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Scroll through a list of ski destinations and right at the end off your group brainstorm someone might, maybe, suggest Spain. Don’t be too hasty in your dismissal though, while France is chintzy and Austria’s powder is premium, Spanish slopes offer challenging runs and great après-ski at a fraction of the cost.
1. Baqueira-Beret, Spanish Pyrenees
As the biggest and most visited ski resort in Spain, Baqueira-Beret’s name precedes it. Located in Val d’Aran on a remote cleft in the north of the mountain range, Baqueira-Beret’s slopes are suave – and rather stately. Of a morning, you can expect to ski alongside any number of the Spanish royal family (King Juan Carlos has a holiday home here). Expect long runs of all standards with exciting, off-piste variations. Plus, for the best food and wine this side of a ski lift, head to Cinco Jotas Grill for lunch and Ticolet for fine-dining.
2. La Molina, Spanish Pyrenees
For those with a penchant for heritage ski – be it vintage ski-resort posters or 1970s-style fondue sets – La Molina is sure to entice. Revel in the historical surrounds of Spain’s very first ski resort, now something of an iconic Catalan gem. A great spot for mismatched-level skiers who don’t want to compromise on the quality of their skiing, slopes here offer wide, gentle runs and steep, winding trails. Linked to nearby Masella in the Arc 2,500 area, you can also enjoy the marked piste outside your immediate area. The chicest two-in-one we’ve come across to date.
3. Masella, Spanish Pyrenees
A 90-minute drive from Barcelona, when the pace of a city break becomes too much to handle you can head for the hills. Belonging to Alp’s municipality, Masella’s scenic pistes are navigable at any time of day, making those early alarm calls not as pivotal to a ski break as you might think. Overlooking the Cerdanya Valley – the nocturnal ski capital of the Pyrenees – Masella is a great spot for night owls, as its heady crowd of revellers can attest.
4. Sierra Nevada, Pradollano
Great for spa trips, snowboarding and Spanish tapas, Sierra Nevada – near the historic city of Granada – is a high-altitude fiesta. Translating as “snow-covered mountain range”, the ski area on the northwestern slopes of Veleta is the third highest peak in peninsular Spain. Adding to its accolades, it is also the most southerly ski resort in Europe. Plunge down 107km of pistes and stop for lunch at Ruta del Veleta. Order their marinated sardine coca over raff tomato relish with pea ice cream and toasted corn flour and retire for the rest of the day.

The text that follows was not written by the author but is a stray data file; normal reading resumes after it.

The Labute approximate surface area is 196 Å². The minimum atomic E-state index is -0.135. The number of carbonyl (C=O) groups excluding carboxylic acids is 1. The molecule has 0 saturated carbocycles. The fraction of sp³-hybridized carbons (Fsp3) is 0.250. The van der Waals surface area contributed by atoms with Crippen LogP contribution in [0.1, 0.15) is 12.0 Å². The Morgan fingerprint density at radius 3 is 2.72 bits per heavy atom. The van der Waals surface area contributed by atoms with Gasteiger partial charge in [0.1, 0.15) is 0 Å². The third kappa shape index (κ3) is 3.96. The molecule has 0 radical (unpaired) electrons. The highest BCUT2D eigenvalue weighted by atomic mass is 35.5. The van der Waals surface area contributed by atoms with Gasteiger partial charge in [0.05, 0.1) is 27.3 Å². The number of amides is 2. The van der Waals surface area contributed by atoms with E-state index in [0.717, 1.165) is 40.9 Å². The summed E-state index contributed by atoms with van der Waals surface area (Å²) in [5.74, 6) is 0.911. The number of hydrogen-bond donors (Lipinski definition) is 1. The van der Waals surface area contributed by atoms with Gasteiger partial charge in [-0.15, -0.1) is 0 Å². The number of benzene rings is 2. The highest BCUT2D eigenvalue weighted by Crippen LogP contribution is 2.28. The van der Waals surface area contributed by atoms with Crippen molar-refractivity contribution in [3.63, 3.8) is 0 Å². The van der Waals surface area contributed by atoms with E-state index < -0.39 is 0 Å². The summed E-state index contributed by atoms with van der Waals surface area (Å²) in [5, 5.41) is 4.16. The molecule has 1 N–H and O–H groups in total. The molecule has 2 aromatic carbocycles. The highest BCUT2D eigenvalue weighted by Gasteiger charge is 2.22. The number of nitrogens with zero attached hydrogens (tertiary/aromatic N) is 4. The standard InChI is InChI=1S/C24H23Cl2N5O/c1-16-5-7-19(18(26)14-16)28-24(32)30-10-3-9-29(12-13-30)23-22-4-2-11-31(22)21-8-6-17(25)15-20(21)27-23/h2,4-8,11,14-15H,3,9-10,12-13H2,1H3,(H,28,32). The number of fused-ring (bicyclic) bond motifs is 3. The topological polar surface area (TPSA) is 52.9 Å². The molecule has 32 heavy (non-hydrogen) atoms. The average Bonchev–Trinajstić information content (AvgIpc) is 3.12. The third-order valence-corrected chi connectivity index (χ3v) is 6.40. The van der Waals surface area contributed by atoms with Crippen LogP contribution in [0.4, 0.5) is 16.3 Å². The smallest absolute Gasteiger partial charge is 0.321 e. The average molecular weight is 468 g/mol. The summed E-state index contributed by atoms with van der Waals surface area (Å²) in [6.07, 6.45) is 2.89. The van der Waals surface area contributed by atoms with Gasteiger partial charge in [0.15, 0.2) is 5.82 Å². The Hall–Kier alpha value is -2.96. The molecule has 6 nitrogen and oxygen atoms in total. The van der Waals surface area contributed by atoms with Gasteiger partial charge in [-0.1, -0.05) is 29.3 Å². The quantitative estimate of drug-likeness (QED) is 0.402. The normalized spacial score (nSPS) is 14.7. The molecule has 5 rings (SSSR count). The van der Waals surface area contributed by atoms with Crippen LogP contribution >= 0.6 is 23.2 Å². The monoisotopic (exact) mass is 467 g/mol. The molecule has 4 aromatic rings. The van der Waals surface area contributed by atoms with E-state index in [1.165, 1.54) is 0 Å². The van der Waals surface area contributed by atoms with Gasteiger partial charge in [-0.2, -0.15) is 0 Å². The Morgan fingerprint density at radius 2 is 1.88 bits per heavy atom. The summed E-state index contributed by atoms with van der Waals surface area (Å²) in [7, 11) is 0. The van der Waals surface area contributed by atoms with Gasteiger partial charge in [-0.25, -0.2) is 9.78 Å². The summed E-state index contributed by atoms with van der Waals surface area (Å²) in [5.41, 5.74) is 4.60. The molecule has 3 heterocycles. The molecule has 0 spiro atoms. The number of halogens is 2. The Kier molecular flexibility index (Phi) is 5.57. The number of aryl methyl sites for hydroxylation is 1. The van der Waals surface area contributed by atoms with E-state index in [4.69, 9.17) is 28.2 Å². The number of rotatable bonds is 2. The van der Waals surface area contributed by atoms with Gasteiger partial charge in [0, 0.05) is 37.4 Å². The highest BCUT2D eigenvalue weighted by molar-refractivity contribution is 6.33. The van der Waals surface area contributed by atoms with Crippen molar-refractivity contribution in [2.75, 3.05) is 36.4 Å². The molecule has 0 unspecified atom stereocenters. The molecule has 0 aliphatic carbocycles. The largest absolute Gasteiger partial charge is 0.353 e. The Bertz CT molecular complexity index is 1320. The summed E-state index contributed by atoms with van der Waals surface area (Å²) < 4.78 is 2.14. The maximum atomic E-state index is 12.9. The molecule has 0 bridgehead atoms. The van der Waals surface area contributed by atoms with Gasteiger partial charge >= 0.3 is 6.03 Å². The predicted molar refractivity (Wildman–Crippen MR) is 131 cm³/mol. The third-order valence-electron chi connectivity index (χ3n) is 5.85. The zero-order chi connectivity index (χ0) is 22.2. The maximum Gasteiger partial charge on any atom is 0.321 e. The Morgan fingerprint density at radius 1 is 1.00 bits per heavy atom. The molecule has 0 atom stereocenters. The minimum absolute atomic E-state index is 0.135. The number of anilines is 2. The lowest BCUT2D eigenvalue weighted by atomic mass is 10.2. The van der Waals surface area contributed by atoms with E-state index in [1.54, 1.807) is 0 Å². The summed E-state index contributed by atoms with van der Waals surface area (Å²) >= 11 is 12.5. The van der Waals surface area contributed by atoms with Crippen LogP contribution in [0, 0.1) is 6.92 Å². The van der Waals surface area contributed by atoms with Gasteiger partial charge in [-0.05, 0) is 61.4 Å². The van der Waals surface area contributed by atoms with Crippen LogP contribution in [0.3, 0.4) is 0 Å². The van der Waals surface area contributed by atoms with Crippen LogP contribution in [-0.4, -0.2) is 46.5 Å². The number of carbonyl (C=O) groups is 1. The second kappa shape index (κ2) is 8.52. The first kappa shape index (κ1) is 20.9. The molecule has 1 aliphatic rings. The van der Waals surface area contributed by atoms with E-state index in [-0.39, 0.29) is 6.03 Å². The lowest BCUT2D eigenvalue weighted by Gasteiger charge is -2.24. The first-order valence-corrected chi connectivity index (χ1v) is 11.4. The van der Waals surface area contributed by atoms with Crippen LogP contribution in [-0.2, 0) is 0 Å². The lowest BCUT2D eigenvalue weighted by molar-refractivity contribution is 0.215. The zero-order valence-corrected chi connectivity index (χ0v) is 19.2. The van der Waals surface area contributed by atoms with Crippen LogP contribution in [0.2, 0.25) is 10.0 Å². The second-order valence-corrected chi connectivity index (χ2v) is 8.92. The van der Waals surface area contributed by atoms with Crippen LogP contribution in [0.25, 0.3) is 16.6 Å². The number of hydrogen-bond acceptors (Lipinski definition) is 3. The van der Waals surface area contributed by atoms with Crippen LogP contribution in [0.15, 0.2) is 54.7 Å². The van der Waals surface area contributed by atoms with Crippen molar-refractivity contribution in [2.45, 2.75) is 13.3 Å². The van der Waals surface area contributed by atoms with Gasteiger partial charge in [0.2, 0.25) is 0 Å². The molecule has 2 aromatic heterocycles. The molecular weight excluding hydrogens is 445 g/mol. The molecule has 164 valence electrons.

5. Port Aine, Catalan Pyrenees
This wallet-friendly valley enjoys powdery snow and a near-perfect terrain for snowboarders. Located beneath the Pic de l’Orri, 95% of it’s slopes are north facing – meaning excellent snow quality is pretty much a sure thing. A lesser-known spot for skiing, Port Aine still serves up some of the best beginners and intermediate slopes in the Catalan Pyrenees, with 28 longish runs to explore. While first impressions may not be great – the cafés and restaurants are a bit shabby and rental gear here is limited – the skiing and setting even things up; and the green run, Bella Vista piste boasts views to warrant its name.
6. Panticosa, Aragonese Pyrenees
A must-try spot for the charmed chalet dweller, Panticosa is “Pyrene” chic (read: a little rough around the edges). Tucked away in the sharp peaks of the Pyrenees, Panticosa makes its skiers work for their après-ski. A prominent spa town in the 19th and early-20th centuries, many historical spa buildings and baths still remain in the locale. Neighbouring Formigal, it’s foolish to conquer one resort and not the other; plus as Spanish ski resorts go, Formigal really holds its own in the night-skiing stakes.
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